Let’s fast forward to what many believe was the height of pride surrounding the keeping of one’s home in America, the 1950s.
According to the author of the article I Kept Up With a 1950s Housekeeping Schedule for a Week, and I am Exhausted, newly minted 1950s housewives regarded keeping their homes immaculate as a full-time job. One demanding close attention to detail. To prepare for approaching a typical week in the life of a 1950s housewife, the author of the article read excerpts taken directly from the pages of the holiest of advice books on the subject, The Good Housekeeping Housekeeping Book (yes, the word is repeated, probably for emphasis) edited by Helen W. Kendall and published in 1947 by the still relevant Good Housekeeping Institute. In this revered tomb of household knowledge, the author of the Exhausted article found this schedule:
- Monday: Grocery and Kitchen
- Tuesday: Laundry
- Wednesday: Bedrooms and Bathrooms
- Thursday: Linens and Living Room
- Friday: Groceries, Defrost Fridge, Dining Rooms & Halls
- Weekend: Free Day/Family Day
The publication also outlines daily tasks that one should complete each day, which include:
- Kitchen: Put away food, clean coffee grounds, wash dishes & sink, sweep, empty wastebasket.
- Bedrooms: Hang up night clothes, make beds, straighten & dust, dust/vacuum blinds.
- Living Room: Discard faded flowers & old magazines, dust furniture & plump pillows, stack magazines & return anything out of place, and remove surface litter.
- Dining Room and Halls: Same as living room, sweep after each meal.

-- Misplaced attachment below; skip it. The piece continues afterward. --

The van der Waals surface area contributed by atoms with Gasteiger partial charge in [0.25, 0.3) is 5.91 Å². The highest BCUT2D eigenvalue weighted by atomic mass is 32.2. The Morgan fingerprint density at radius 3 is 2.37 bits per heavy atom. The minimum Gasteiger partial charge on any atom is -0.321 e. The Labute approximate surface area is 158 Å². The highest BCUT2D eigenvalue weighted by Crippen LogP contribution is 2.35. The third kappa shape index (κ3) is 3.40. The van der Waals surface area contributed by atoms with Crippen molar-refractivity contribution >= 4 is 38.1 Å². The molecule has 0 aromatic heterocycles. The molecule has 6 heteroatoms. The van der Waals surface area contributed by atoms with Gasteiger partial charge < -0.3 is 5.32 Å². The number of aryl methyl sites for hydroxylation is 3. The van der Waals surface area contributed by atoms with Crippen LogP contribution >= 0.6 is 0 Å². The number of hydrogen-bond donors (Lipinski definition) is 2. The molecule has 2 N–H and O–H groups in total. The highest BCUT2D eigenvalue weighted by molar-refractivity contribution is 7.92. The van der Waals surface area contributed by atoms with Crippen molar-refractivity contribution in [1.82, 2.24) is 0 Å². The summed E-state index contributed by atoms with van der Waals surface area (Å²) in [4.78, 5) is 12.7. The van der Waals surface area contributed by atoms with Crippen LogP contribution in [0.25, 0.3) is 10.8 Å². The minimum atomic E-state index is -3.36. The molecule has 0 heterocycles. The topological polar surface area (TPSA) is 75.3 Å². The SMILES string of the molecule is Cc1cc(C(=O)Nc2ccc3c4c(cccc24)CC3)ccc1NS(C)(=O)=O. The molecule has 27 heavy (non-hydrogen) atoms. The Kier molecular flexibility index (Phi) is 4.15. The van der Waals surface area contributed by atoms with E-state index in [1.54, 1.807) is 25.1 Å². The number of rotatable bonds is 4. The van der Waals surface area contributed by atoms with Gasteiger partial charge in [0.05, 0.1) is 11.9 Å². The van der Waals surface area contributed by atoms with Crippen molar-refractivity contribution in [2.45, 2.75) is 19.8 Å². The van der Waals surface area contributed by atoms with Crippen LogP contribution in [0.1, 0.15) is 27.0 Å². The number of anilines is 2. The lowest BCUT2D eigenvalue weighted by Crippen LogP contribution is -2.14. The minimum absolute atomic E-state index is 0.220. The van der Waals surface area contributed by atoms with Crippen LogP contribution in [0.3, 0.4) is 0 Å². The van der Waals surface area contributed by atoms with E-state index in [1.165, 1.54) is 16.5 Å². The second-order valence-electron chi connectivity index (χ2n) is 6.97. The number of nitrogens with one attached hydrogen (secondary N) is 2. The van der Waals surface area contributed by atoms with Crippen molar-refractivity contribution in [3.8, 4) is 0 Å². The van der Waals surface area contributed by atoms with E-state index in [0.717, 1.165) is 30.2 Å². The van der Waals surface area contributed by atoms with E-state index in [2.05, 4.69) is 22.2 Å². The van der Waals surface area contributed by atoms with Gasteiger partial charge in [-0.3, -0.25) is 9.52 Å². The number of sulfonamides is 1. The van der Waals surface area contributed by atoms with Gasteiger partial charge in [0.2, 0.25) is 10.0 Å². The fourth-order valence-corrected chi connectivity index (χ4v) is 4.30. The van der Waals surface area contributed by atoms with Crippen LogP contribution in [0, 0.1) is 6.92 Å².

As I read this list, a smile forms in my heart. Everything on this list is included in the book I read when I was married at 23. My reference book is from a more modern source, but the advice is the same. Home Comforts: The Art and Science of Keeping House by Cheryl Mendelson was and still is my companion regarding keeping a modern home as tidy as homes from the past.
Notice the author of the article I first mentioned states that she found the schedule exhausting. Let’s dive into how the chores of the past became the tension of today.
An article titled Good Housekeeping, Great Expectations: Gender and Housework Norms in the academic journal Sociological Methods and Research found that it is not just that women do more housework; it is also that the expectation that women perform more housework and higher standards is deeply rooted in American cultural gender norms. Included with this research is that men are seen as having lower standards for cleanliness than women. Also, it is shown that women often feel their moral worth is tied to their skills as a home keeper. These gender stereotypes are strong. The belief that housework is linked to women regardless of their earning status has remained among the most formidable American gender barriers to break open. (Thébaud, 2019)